Count Boris Zaroff is the son of a famed sadist who had a penchant for hunting women down like animals and then killing them off, ala “The Most Dangerous Game.” To no one’s surprise Boris has these very same tendencies though he tries hard from day to day to keep them at bay. Who knew that restraining oneself from brutalizing beautiful women could be so difficult? In any event, unbeknownst to him the family caretaker, Karl, has assured the old man that his son will carry on with the tried and true family tradition. There’s the set up and away we go.
Voluptuous women begin to show up to the Count’s castle and one by one they are done away with. One woman is chased down by the family dog and winds up flying out a window, crashing to her death clad only in a blue feather boa, while another chickie is run all over the countryside by the Count in his slick lil’ European Sportster. Of course she cannot escape the clutches of our resident madman and is squashed beneath his wheels. As with most movies of this type it is completely impossible to feel any empathy let alone sympathy for the victims because for the most part “they’re just asking for it.” And best of all, one couple innocently inquire about the Count’s torture chamber and then once given the tour ignorantly ask to be bound together upon the bed of nails. The results were hardly what the cheap thrill seekers were looking for and they are peremptorily impaled. Stupid people.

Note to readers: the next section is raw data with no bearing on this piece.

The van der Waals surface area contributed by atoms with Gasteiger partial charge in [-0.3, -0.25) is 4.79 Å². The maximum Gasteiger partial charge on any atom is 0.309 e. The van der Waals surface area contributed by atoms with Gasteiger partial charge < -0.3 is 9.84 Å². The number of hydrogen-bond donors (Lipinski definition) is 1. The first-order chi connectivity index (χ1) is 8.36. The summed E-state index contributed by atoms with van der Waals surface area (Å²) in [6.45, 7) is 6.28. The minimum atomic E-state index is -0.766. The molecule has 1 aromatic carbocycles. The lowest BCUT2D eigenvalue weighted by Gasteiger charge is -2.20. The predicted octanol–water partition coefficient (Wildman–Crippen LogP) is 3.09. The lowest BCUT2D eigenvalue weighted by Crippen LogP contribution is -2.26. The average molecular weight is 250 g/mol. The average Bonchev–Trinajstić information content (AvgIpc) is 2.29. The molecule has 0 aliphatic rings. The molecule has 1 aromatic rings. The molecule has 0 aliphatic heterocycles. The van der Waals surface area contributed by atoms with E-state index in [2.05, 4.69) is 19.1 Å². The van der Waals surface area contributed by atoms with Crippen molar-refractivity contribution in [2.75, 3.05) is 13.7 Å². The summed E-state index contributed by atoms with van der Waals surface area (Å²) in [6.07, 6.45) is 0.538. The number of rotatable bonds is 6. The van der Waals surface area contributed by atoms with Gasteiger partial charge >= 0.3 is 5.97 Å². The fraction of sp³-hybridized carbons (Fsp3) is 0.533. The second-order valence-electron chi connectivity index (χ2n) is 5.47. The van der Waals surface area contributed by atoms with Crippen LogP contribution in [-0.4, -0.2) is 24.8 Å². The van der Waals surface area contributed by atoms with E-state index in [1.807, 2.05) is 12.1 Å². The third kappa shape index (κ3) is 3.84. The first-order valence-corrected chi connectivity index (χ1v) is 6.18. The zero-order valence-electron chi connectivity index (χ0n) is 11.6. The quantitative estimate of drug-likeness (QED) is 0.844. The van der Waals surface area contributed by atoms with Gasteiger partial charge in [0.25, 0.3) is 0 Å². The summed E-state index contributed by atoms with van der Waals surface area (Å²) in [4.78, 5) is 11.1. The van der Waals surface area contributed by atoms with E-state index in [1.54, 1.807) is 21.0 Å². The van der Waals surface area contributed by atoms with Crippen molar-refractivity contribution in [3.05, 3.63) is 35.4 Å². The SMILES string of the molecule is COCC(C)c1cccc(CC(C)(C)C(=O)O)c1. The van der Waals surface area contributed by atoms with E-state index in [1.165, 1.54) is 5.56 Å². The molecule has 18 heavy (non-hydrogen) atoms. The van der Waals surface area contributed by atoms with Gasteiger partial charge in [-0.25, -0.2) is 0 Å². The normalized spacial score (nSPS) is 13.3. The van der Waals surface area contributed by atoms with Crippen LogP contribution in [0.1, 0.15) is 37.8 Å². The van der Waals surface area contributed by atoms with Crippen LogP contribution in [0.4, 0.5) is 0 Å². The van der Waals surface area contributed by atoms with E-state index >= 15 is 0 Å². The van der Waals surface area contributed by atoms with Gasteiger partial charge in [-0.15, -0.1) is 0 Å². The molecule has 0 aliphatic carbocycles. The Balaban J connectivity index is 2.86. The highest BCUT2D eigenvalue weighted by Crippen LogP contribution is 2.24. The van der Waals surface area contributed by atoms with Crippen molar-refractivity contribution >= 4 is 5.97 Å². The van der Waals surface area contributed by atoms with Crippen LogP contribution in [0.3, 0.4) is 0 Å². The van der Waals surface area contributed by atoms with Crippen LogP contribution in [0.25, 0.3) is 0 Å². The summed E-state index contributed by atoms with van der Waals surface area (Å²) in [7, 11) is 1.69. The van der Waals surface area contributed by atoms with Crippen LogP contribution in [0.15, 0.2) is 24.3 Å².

And so it goes.
“Seven Women For Satan” is a lovely slice of 70’s Euro/Horror-Sleaze (French to be exact) that encompasses large doses of director Lemoine’s mentors, notably Mario Bava and Jess Franco. To further his string of accolades Lemoine also took the starring role, which is a glaring Francoism for sure. Or was it a budget constraint thing? Or perhaps it was the fact that Lemoine had been a staple movie star in Europe for many years appearing in films such as; “Kiss Me Monster,” “Succubus” and “Castle of Bloody Lust”? No matter the reason Lemoine’s crystalline glare lends the film a voyeuristic air that weaves itself seamlessly through the thin yet jumbled plot line and the myriad of murders. Franco regular Howard Vernon was also brought along for the ride and if it were not for the fact that he is so damned good on screen, his inclusion could also be seen as a nod to Franco. Lemoine is not nearly as poetic as Bava nor is he as filthy and gritty as Franco but all the glorious trappings of this genre are present: plenty of naked female bodies, a wild-assed jazz score, funky fashions, sex, violence and sadism galore.
As usual Mondo Macabro gives us some nice extras: a 30 minute interview with Lemoine, the theatrical trailer, cast and crew info as well as the original French language version of the film with optional English subtitles.